Skip to main content shoppers shouldn't assume products are safe or regulated, according to a new report.

An investigation by the WSJ found 4,152 items for sale on Amazon (AMZN) - Get Free Report , ranging from baby strollers to medications and lightbulbs, that have either been declared unsafe, are deceptively labeled, or are outright banned by regulators. Amazon shares fell 3.1% to $1,749.62 on Friday amid a broader market selloff.

In one instance, a helmet purchased on Amazon that wasn't compliant under NHTSA guidelines was the subject of a lawsuit when the purchaser died in an accident. Other problematic items included children's toys that contained lead and jewelry with toxic chemicals. All of them were posted for sale by third-party sellers, many based in China, and dozens were promoted under the "Amazon's Choice" designation that boosts products with favorable ratings, prices and shipping time, according to the WSJ.

The investigation speaks to a thorny problem for Amazon: As its marketplace expands overall, Amazon has also become a premier destination for problem sellers. And its vetting process hasn't kept pace with an ever-increasing number of listings.  

"This is their #1 way to increase the number of products on their site in a price-competitive way," said Fareeha Ali of Internet Retailer, speaking of Amazon's relationship with third-party sellers. "We estimate there are 375 million products on Amazon -- so for them, the best they can do to get those products online immediately is to automate the process of approval."

In a statement on Friday, Amazon outlined the measures it takes to vet third-party sellers, writing that the process "includes a number of verifications and uses proprietary machine learning technology that stops bad actors before they can register or list a single product in our store." Amazon says it spent $400 million safeguarding its marketplace in 2018, and that it blocked more than 3 billion suspect listings before they were published last year.

"Our tools use natural language processing and machine learning, which means new information is fed into our tools daily so they can learn and constantly get better at proactively blocking suspicious products."

Counterfeit or other illegitimate goods on online marketplaces are nothing new, and companies such as eBay (EBAY) - Get Free Report invest significant sums to counteract problem sellers peddling bad products. For Amazon, however, an increasing reliance on third-party sellers -- alongside the broader expansion of its e-commerce business worldwide -- could make the problem even more challenging.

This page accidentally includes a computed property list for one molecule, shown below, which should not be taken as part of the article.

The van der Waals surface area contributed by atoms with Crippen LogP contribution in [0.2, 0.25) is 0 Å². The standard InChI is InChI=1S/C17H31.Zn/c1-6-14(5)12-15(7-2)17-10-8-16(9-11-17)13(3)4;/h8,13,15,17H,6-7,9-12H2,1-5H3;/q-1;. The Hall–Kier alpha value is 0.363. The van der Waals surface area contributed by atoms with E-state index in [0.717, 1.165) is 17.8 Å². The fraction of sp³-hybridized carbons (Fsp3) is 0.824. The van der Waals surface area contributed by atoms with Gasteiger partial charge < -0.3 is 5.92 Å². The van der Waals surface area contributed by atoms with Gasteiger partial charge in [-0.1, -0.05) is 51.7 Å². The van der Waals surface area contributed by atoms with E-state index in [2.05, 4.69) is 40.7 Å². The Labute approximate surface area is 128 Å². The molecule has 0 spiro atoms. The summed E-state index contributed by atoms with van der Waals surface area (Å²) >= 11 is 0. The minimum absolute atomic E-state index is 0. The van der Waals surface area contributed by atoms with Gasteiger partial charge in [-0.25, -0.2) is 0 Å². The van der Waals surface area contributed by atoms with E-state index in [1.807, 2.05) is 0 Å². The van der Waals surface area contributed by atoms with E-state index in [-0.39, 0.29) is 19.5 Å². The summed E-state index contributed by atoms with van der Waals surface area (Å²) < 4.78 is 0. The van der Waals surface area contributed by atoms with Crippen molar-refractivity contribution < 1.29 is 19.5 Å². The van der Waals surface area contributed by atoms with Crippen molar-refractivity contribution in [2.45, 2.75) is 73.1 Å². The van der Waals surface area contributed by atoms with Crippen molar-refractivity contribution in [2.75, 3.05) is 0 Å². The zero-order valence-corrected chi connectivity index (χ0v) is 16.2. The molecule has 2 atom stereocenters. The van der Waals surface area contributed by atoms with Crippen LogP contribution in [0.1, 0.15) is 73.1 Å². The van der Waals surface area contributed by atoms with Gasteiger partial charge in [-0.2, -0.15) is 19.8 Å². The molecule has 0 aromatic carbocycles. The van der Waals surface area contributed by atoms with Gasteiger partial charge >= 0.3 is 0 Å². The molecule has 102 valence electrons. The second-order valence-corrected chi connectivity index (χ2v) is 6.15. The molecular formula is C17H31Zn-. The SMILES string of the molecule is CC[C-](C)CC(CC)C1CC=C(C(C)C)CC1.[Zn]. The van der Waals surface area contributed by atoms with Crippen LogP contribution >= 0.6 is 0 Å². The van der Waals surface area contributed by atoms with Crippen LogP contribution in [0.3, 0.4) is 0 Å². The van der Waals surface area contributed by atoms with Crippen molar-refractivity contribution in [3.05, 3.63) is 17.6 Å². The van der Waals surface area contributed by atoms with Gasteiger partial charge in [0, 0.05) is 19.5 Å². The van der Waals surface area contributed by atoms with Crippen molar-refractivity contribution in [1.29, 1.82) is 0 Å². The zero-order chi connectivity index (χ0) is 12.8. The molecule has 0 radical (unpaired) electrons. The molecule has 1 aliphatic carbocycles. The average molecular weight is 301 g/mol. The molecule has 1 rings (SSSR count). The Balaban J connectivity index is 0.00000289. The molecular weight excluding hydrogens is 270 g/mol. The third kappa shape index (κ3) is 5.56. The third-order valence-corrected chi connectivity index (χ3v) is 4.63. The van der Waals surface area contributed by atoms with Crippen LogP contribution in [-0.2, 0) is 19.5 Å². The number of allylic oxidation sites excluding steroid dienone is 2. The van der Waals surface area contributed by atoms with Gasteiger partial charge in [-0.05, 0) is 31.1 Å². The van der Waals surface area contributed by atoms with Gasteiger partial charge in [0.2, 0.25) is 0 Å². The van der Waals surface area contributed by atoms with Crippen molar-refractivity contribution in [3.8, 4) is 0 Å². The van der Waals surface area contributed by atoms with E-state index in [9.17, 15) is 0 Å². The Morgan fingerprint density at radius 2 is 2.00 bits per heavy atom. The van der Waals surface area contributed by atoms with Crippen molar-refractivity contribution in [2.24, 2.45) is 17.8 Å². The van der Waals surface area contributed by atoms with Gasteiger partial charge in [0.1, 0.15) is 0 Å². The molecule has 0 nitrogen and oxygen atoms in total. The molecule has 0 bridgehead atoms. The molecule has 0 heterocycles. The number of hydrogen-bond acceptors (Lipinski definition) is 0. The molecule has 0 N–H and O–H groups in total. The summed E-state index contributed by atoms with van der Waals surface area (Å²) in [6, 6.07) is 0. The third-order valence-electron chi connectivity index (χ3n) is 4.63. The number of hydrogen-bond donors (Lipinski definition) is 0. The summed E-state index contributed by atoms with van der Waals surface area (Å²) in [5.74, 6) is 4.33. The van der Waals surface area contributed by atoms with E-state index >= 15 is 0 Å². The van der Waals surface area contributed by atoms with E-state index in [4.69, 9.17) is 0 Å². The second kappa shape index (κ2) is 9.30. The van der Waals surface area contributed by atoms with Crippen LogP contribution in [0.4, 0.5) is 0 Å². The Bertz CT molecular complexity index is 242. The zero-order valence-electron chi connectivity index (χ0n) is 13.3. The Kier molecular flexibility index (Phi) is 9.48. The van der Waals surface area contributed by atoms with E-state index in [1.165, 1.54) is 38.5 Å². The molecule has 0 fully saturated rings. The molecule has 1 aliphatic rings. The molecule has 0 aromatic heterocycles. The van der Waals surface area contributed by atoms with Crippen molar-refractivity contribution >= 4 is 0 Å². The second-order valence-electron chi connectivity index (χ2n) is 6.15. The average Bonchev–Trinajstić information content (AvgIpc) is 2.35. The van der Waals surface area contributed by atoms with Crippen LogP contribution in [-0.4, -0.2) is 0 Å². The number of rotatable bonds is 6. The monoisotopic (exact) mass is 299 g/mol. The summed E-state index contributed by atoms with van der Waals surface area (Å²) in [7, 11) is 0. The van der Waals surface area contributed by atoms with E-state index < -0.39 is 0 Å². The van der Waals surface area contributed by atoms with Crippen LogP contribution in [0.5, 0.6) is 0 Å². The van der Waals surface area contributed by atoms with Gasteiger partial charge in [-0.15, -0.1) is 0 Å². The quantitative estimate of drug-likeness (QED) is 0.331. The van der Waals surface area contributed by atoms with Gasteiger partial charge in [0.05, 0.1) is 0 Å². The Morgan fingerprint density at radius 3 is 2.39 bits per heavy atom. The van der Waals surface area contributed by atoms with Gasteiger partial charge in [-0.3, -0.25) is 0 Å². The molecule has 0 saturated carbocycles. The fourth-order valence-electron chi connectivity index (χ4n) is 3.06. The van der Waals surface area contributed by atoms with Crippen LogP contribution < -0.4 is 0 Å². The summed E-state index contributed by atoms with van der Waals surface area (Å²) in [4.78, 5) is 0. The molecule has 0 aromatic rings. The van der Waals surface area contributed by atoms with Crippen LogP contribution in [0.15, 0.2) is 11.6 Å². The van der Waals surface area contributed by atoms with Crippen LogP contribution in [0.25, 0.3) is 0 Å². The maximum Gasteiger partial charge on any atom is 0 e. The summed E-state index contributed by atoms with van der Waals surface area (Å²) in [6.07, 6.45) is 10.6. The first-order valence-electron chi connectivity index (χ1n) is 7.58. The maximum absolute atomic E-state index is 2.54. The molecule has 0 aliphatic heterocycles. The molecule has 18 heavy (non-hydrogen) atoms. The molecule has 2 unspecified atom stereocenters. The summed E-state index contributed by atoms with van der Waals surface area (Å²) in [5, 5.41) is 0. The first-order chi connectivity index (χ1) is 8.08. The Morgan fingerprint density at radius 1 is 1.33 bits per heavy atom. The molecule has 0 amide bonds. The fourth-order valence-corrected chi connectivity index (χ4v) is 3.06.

Third-party sellers make up a rapidly growing portion of total sales on Amazon. In 2018, sales from third-party sellers accounted for about 58% of total sales on Amazon -- a percentage that's increased steadily over the past few years, up from about 46% as of five years ago. In 2017 alone, more than one million new sellers started selling on Amazon, according to the e-commerce research group Marketplace Pulse.

From a profit perspective, Amazon has little incentive to tamp down the growth of marketplace sales versus its lower-margin, first-party retail business.   

"The larger issue is that third party sellers are becoming really important to Amazon," Ali added. "That's a good and bad thing -- largely a good thing, but it also gives them more challenges." 

The issue is analogous to Facebook's well-publicized troubles in vetting problematic accounts and content on its main site. In July of last year, Facebook revealed substantially greater spending on security, which led to a months-long slide in its stock price. As part of that security investment, Facebook pledged to hire thousands more human moderators to police content on Facebook, in addition to its algorithmic processes for weeding out bad actors or unsavory content. 

Adding a layer of manual review to every new seller or listing likely isn't feasible for Amazon, Ali added. 

"I don't foresee Amazon putting anything in place that would slow down their growth in U.S. online retail," she said. 

Along with Alphabet (GOOGL) - Get Free Report , Facebook (FB) - Get Free Report and Apple (AAPL) - Get Free Report , Amazon is facing multiple antitrust investigations in the U.S. and abroad focused on its marketplace practices.

Shares of Amazon are up 17% so far this year.

Amazon, Alphabet, Facebook and Apple are holdings in Jim Cramer's Action Alerts PLUS member club. Want to be alerted before Jim Cramer buys or sells these stocks?